umans are naturally social and communicative creatures and we spend around 75% of our waking hours in some form of communication with another. Unfortunately we naturally assume that since we ARE communicating we CAN communicate (effectively). Sadly this is not the case and most of us are communicating in a way which lacks empathy, leaves significant room for misunderstandings and fails to get the best out of those around us.
There are a few core skills which when mastered will radically open doors to career advancement and personal growth. Effective communications is one of them; it is pivotal to success in all areas of life.
What’s Going Wrong?
The paradigm of “we don’t know what we don’t know” means the majority of the world’s population believe that they are effectively giving and receiving information in their communications – since they get their meaning across most of the time and are able to create interactive dialogue with others. In reality this communication is less than effective and research suggests that 25% to 50% of what we communicate is actually misunderstood.
From a business perspective this low quality communication amounts to costly mistakes, missed opportunities, lack of rapport and tension in the workplace. We wrongly assume that as we are speaking the same language we have the same meaning. However, meaning is more than words, it is feelings, expectations, assumptions, cultural and perceptual biases and this is the crucial part that is often missing in our interpretations of each other’s communications.
Busy lives and tight schedules mean we don’t spend the time to really understand a communication from the perspective of the person delivering it and looking for THEIR intended meaning. Finding meaning is tricky as it depends on the personal experiences of the person who is subjectively presenting the information. An example is the use of comparative words: there is a huge difference in what is meant by ‘expensive’ and ‘cheap’ depending on your cultural background and financial status. To one person £5,000 for a car is cheap, to another it is expensive.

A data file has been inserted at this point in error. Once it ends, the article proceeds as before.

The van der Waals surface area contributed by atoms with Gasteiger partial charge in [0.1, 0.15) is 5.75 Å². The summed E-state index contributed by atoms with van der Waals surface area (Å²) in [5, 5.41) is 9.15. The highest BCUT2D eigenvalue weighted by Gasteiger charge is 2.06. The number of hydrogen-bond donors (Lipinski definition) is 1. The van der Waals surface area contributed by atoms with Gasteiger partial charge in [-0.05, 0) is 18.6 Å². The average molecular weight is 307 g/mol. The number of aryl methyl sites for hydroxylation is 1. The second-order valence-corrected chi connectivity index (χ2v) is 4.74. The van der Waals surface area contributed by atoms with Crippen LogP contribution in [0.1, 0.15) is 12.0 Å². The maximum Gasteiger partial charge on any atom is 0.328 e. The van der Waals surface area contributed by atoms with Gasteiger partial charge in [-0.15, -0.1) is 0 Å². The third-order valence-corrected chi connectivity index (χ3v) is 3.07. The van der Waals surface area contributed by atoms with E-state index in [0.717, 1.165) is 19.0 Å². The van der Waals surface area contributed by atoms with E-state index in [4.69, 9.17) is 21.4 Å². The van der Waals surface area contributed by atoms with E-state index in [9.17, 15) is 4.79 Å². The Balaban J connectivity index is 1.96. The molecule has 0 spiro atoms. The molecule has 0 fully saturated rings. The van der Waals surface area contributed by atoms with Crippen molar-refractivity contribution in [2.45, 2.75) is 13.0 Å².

The exchange of information to find meaning, gather data, gain understanding and find solutions to problems relies on correctly interpreting the meaning behind what is being said. This is where the detective work begins! To find meaning, specifically when receiving vocal communications for example in conversation, you need to look for clues in addition to the words that are being said.
Interpreting meaning requires an assessment of emotions in addition to the content. It requires an understanding of body language and non-verbal cues called paralinguistics (how something is said). It requires a keen attention to detail and focus on exactly what is being delivered and how. It requires a level of concentration and focus many of us simply do not provide when we are listening.
Active and Reflective Listening
When we simply hear the words being communicated only a very small portion of our mental capacity is steered towards the speaker. “In one ear and out the other” is a fitting description of the passive and often selective hearing that we apply during everyday life. This is like reading a book where over half the words have been tippexed-out! We are missing the best bits, the emotions, the alternative perspectives and connection that can be created when we really ‘get’ somebody and what they are trying to say.
To get back the missing information we need to focus much more on the speaker: asking questions to find more information and encourage them to open up; reflecting what emotions we perceive and checking to see if we are right. Paying attention to one subject and opening the mind to take in as much information as possible isn’t as easy as it sounds, it takes practice and patience but the payoffs are immense.
A Whole New World!
Despite our emotional nature we rarely get taught how to cope with, understand, or interpret our own emotions or each other’s! Fortunately this is changing and individuals and business are rapidly recognising the value of increasing our emotional intelligence and understanding of each other. This breaks down barriers, removes cultural misconceptions and generally makes it much easier for us to work with each other. We need more than words, we need to know where the other person is ‘coming from’ mentally, experientially and emotionally.
Once we discover the secret of using active and reflective listening, combined with questioning skills, we are privy to a whole new set of data about the people we interact with which was previously hidden. Suddenly we gain new understanding and insight, tension is reduced and relationships built, problems are solved. Things make much more sense!
So, if you want to get a sneak peek at what’s really going on (like turning on the emotional and perceptual subtitles) you need to improve your communication skills. Specifically you need to get more data on those around you and you achieve this with active and reflective listening and questioning. There isn’t really a secret to be heard, the information is all there for the taking, but you have to know how to get it and where to find it, that’s the trick.